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Posts Tagged ‘Tallahassee’

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We’re heading into the state capitol. Put on your hiking boots, ’cause you’re gonna be feeling like the von Trapps before you’re done.

We have to cover the inner outskirts. East first. Lincoln High School, founded as an all-black school right after the Civil War. It’s been a pending NRHP for quite a while now. South is the Winterle House, which you can kind of see from the road. (see Google map)

Back east yet further in is the Goodwood Plantation. Very well maintained, it is. Close by it the Los Robles neighborhood, with three NRHPs. Then west to the Woman’s Working Band House, a new NRHP. It’s… I don’t know what to make of it, really. (see Google map)

Further west is an old black cemetery, started in the early 1900s when the city no longer allowed blacks to be buried in the main cemetery. Then there’s Lichgate on High Road. It must have been a residence with a good amount of property. Now it’s a park, with a huge oak that must be at least 200 years old. (see Google map)

After that, you can visit the city’s NHL, Mission San Luis. It’s the site of an old Spanish mission, part of a string that stretched from St. Augustine to Pensacola. Unfortunately it was closed when I was there, so I’ll have to get back to see inside.

Oh, there’s an excuse to visit Tallahassee again. Mmm, Bradley’s Country Store. (see Google map)

Now it’s time to visit the pride of Tallahassee. Well, one of the prides of Tallahassee. Is the state government one of them? Anyway, what I’m talking about is Florida State University.

I’m sure there are a number of historic buildings on campus. Yet no part of FSU is a historic district. FAMU has one. Heck, UF has one. But not FSU.

The FSU historic sites I do know are listed below, along with some that are close by. (see Google map)

I mentioned FAMU, and since it’s close, that’s next. You can’t drive onto campus easily, so you’ll have to park nearby to check out the historic district part. (see Google map)

Over to the southeast. A good place to stop at is the old Governor Martin House. It’s now the home of the B. Calvin Jones Center for Archaeology, part of the state’s Bureau of Archaeological Research. Helpful folks there can get you historical info about the area.

Cascades Park was pretty torn up when last I was there, not much more than a pile of dirt. I don’t know how long before it’s pretty again. (see Google map)

North side of town now. Next door to each other are the old Grove Plantation and the Governor’s Mansion, both NRHPs. I think there are tours of the mansion, but you’d have to make arrangements before you get there. It’s not like you can just walk in. (see Google map)

After that, go south. Everything else is in and around downtown Tallahassee. Park in three or four strategic spots and you can walk to all of them easily. Well, there are some steep hills that take some effort to climb. But that’s another benefit, since you’re exercising your body and your mind while you’re touring.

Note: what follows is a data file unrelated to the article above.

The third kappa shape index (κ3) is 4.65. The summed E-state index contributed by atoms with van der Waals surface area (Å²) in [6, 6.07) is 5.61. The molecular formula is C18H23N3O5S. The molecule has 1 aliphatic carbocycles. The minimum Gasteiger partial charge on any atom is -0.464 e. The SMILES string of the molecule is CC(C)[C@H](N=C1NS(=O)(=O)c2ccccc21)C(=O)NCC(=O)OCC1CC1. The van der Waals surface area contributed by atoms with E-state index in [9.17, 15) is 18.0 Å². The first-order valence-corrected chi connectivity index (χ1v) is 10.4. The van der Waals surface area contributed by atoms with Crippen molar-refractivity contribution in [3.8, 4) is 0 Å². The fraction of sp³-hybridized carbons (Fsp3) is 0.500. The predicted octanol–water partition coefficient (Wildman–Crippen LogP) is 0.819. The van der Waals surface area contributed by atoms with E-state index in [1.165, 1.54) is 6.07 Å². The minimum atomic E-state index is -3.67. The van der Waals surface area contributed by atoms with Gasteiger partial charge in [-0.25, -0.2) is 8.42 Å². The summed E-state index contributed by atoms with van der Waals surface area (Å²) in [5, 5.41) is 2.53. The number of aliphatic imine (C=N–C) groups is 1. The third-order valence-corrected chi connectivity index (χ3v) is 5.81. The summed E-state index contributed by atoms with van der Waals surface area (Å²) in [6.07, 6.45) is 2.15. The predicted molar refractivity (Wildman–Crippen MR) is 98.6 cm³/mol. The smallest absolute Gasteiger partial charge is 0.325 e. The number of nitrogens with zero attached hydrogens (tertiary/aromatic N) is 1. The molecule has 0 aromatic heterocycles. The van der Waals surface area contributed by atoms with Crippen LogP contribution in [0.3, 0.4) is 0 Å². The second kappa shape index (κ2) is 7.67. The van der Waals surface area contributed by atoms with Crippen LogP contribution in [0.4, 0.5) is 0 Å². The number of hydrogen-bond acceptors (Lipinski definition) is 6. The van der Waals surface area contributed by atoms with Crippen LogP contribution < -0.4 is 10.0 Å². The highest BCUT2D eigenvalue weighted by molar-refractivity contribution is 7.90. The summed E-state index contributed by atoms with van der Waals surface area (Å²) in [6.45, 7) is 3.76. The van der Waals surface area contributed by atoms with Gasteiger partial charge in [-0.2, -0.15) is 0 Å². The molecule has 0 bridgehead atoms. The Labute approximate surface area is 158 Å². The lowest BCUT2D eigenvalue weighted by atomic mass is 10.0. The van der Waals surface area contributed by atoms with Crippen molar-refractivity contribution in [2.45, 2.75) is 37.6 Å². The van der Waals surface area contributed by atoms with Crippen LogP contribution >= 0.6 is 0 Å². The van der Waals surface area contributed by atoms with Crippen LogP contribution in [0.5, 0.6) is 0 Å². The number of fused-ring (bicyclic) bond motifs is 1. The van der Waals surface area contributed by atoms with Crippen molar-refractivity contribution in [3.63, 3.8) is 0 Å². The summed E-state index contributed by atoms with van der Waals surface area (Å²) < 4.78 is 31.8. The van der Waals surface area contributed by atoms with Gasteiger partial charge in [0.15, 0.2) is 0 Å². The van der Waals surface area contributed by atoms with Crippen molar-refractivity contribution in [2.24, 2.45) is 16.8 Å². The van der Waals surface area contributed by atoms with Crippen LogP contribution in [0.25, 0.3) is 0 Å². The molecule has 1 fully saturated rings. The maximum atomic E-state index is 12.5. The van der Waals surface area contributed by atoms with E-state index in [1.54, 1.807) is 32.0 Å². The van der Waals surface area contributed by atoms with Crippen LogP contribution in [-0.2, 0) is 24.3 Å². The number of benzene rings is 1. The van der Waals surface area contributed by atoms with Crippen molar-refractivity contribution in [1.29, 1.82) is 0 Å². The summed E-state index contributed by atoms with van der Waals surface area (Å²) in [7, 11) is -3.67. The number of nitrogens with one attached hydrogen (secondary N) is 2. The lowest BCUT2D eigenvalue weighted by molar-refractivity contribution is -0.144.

A unique feature is the linear park system. There are long strips of grass and trees that run east-west through the heart of the city. The Park Avenue Historic District contains one. The closest thing I’ve seen to them are the parks scattered around downtown Savannah. But they’re square, not long and rectangular.

A terrific place to get far more information than I’m providing here is in the old Capitol Building. You can also appreciate the interior design, and if it’s hot outside, the air conditioning. Should you want more general information, you can go to the big building behind it. The new Capitol Building, I think, or a courthouse. One of the five state visitor centers is inside. It’s an important government building, though, so you’ll have to go through security. Not a big deal; it’s quick and the security people were quite nice. (see Google map)

As usual, there’s bunches more places I could have mentioned. You’ll see it as you wander about. Use the resources I’ve mentioned, either when you get there or beforehand. I think you’ll have a swell time rambling through our capitol city. Keep hydrated, and see you on the road!

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The next posts are all about the Leon County seat and Florida State Capitol, Tallahassee. Most non-residents (and probably quite a few natives) wonder why our state capitol is so far from the middle of the state. Thing is, it is in the middle of the state. At least it was when it was founded.

See, when the Spanish were in charge, the peninsula was divided into two sections. East Florida, the capitol of which was St. Augustine, and West Florida, where Pensacola was the capitol. When Florida became a United States possession, a single capital for the whole territory was needed. So expeditions set out from St. Augustine and Pensacola, heading for each other. The roughly halfway point where they met was where Tallahassee is now.

But what about Orlando and Miami and all the rest? Not there. Draw a line across Florida just below St. Augustine. South of there was forests and swamps and Seminoles. There were a few outposts of non-Indians down there, but not enough to make it worth having the capitol further south.

That’s change, obviously, over the last century and a half. There’ve been attempts to relocate the capitol to Orlando or Ocala. The most recent try was in the 1960s. But the expense of moving the entire state government would be prohibitive. Plus you’d have to set up the infrastructure in the new location, which would take time and additional financing. It’s annoying for those living further south, but with modern transportation, it’s not enough of an inconvenience to generate significant dissatisfaction with the situation. So Tallahassee is likely to remain the state capitol for the foreseeable future.